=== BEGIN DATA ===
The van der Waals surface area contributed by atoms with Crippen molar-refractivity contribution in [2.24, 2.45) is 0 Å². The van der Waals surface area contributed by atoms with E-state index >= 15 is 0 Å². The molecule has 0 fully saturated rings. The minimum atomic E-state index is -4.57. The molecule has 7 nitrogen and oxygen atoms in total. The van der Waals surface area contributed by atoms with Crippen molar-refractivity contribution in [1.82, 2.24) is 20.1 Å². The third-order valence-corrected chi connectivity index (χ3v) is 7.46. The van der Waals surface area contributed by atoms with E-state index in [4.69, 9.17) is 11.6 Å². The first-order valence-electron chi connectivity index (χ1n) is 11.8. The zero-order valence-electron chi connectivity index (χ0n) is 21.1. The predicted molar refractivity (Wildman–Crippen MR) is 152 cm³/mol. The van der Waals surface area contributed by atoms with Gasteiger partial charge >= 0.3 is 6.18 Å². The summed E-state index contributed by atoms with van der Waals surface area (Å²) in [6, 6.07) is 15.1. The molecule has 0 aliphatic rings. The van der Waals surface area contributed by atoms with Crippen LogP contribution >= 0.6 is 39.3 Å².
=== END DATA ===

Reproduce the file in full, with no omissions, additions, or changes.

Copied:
The van der Waals surface area contributed by atoms with Crippen molar-refractivity contribution in [2.24, 2.45) is 0 Å². The van der Waals surface area contributed by atoms with E-state index >= 15 is 0 Å². The molecule has 0 fully saturated rings. The minimum atomic E-state index is -4.57. The molecule has 7 nitrogen and oxygen atoms in total. The van der Waals surface area contributed by atoms with Crippen molar-refractivity contribution in [1.82, 2.24) is 20.1 Å². The third-order valence-corrected chi connectivity index (χ3v) is 7.46. The van der Waals surface area contributed by atoms with E-state index in [4.69, 9.17) is 11.6 Å². The first-order valence-electron chi connectivity index (χ1n) is 11.8. The zero-order valence-electron chi connectivity index (χ0n) is 21.1. The predicted molar refractivity (Wildman–Crippen MR) is 152 cm³/mol. The van der Waals surface area contributed by atoms with Gasteiger partial charge >= 0.3 is 6.18 Å². The summed E-state index contributed by atoms with van der Waals surface area (Å²) in [6, 6.07) is 15.1. The molecule has 0 aliphatic rings. The van der Waals surface area contributed by atoms with Crippen LogP contribution >= 0.6 is 39.3 Å².